Thomas S. Butler
|Member of the|
U.S. House of Representatives
March 4, 1897 – May 26, 1928
|Preceded by||John B. Robinson|
|Succeeded by||James Wolfenden|
|Constituency||6th district (1897–1903)|
7th district (1903–23)
8th district (1923–28)
Thomas Stalker Butler
November 4, 1855
Uwchland Township, Pennsylvania
|Died||May 26, 1928 (aged 72)|
|Children||Smedley Butler (son)|
Thomas Stalker Butler (November 4, 1855 – May 26, 1928) was a U.S. Representative born in Pennsylvania, serving from March 4, 1897 until his death, having been elected to the House sixteen times. Thomas S. Butler was also the father of the famous Marine Corps Major General Smedley Butler.
Born in Uwchlan Township, Chester County, Pennsylvania, he attended the common schools, West Chester State Normal School, and Wyer’s Academy in West Chester. He later studied law, was admitted to the bar in 1877, and commenced practice in West Chester. From 1885 to 1889 and again in 1927-1928 he served as trustee of the West Chester State Normal School. Butler was appointed judge of the fifteenth judicial district of Pennsylvania in 1888 and stood as an unsuccessful candidate for reelection in 1889. He was a delegate to the Republican National Convention in 1892.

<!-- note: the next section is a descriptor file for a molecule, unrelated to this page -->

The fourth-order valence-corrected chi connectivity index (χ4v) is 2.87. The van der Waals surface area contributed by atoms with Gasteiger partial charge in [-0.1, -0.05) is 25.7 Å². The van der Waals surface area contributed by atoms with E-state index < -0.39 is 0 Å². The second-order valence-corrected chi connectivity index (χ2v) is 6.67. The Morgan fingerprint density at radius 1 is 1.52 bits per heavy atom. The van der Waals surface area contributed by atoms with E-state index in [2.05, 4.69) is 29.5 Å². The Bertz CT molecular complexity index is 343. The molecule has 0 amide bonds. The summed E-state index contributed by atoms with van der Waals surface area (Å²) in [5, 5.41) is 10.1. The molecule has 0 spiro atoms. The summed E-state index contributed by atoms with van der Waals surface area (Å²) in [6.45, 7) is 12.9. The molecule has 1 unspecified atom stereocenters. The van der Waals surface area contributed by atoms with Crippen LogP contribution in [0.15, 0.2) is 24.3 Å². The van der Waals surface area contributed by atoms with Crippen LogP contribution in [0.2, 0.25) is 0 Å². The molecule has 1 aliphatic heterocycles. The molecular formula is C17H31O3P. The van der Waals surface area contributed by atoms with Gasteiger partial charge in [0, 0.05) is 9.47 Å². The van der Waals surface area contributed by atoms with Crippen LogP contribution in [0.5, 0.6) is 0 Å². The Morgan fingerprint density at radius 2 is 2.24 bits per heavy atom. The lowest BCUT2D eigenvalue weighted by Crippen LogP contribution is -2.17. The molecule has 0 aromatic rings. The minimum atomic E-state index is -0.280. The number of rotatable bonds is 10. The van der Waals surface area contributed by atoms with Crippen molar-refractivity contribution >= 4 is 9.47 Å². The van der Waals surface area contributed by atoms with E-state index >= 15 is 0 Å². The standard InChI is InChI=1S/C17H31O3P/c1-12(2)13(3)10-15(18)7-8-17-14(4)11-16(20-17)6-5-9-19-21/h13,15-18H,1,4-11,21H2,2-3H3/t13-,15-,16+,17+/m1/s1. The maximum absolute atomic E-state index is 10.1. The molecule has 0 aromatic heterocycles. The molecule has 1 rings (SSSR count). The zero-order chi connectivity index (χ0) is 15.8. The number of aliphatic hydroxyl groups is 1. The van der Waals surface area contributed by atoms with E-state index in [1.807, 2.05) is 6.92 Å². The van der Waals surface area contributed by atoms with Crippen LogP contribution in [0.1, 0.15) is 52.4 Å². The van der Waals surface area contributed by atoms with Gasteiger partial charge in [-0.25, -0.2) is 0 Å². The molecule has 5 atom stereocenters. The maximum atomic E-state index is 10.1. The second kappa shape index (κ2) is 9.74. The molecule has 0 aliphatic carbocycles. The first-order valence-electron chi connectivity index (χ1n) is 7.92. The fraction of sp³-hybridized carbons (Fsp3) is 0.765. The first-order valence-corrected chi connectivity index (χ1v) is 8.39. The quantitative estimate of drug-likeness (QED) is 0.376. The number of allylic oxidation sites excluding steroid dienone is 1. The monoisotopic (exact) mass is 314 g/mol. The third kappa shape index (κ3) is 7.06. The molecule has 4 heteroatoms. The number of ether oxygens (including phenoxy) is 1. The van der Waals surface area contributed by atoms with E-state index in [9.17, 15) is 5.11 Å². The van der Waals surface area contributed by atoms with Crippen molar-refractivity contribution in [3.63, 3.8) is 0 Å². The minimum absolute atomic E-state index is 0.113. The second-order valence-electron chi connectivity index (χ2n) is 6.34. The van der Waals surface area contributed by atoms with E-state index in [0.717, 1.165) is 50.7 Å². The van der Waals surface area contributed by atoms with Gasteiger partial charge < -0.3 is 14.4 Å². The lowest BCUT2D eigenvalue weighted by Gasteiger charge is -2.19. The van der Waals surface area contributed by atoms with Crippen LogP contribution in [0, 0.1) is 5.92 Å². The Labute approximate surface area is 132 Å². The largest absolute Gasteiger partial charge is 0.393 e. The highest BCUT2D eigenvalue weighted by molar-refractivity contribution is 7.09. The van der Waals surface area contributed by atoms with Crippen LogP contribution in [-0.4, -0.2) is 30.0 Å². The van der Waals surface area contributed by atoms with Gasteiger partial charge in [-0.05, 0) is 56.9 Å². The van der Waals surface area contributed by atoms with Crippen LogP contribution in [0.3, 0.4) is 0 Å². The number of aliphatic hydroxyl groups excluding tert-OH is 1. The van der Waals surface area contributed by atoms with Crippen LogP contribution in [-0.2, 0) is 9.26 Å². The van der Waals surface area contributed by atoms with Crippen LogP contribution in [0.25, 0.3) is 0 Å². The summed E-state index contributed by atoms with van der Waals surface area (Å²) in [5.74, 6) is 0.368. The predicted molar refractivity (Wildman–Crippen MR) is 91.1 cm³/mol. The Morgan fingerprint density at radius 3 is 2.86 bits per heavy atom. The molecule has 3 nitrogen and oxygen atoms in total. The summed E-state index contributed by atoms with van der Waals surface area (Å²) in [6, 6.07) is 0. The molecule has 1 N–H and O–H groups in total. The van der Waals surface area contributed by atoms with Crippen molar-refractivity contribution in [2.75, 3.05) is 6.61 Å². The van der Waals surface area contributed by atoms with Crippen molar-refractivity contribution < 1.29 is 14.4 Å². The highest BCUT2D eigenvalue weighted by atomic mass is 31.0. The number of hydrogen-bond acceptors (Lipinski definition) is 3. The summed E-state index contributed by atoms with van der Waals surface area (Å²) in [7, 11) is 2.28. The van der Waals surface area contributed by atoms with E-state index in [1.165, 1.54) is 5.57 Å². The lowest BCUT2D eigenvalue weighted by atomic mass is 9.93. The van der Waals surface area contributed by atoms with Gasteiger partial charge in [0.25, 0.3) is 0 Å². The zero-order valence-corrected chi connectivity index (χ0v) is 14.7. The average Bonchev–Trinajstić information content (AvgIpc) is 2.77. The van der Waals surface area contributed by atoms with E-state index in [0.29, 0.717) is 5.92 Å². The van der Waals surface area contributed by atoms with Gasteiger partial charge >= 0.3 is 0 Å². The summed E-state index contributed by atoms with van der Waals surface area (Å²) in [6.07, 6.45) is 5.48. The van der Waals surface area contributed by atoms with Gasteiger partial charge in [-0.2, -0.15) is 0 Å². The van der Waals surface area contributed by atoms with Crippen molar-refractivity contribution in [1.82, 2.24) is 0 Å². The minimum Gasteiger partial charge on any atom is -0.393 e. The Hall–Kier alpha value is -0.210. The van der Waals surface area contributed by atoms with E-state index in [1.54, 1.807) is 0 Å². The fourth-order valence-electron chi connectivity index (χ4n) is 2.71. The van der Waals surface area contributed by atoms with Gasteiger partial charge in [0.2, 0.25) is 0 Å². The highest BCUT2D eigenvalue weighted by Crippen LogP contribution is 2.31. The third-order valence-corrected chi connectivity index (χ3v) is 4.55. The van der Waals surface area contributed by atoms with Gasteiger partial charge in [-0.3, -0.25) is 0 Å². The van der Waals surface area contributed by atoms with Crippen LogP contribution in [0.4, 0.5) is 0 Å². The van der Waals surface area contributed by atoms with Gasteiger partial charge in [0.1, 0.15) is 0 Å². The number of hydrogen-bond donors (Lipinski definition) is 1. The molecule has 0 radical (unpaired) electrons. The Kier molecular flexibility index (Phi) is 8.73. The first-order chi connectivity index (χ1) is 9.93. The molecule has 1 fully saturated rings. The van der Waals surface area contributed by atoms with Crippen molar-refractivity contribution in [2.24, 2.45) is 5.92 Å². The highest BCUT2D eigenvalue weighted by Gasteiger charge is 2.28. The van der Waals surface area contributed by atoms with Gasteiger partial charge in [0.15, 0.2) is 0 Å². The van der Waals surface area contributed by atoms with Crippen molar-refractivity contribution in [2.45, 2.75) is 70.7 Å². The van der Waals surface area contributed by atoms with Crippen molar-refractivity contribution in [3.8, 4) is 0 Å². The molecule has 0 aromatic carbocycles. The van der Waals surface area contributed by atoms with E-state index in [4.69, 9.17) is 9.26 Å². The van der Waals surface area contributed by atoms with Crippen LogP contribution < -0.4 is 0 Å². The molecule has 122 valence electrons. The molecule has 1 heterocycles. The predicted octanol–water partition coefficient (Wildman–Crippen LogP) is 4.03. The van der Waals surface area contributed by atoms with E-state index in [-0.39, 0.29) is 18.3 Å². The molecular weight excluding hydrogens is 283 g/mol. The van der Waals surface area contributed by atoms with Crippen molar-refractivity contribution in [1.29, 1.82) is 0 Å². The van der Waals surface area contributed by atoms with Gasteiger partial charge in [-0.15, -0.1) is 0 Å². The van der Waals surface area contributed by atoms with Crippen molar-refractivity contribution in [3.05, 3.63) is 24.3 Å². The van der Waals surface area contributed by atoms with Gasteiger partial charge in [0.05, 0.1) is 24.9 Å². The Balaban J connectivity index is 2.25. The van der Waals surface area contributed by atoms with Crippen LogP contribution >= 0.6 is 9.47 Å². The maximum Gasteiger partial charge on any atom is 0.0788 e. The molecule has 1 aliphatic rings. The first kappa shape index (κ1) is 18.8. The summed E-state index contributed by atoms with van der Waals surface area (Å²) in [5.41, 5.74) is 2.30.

Elected to Congress in his first term as an Independent Republican, he was elected as a Republican for each succeeding term. While in Congress, he was chairman of the United States House Committee on Pacific Railroads (Fifty-ninth through Sixty-first Congresses) and member of the United States House Committee on Naval Affairs (Sixty-sixth through Seventieth Congresses).
During World War I, Butler read into the Congressional Record the "bogus oath", which was falsely attributed to the Roman Catholic fraternal organization Knights of Columbus, in which the oath taker pledges to war against Protestant Christians. The bogus oath was refuted by the Committee on Public Information, the wartime information agency of the Woodrow Wilson administration.
Butler died in office and was buried in Oaklands Cemetery, West Chester, Pennsylvania. His home at West Chester, The Butler House, was listed on the National Register of Historic Places in 1980.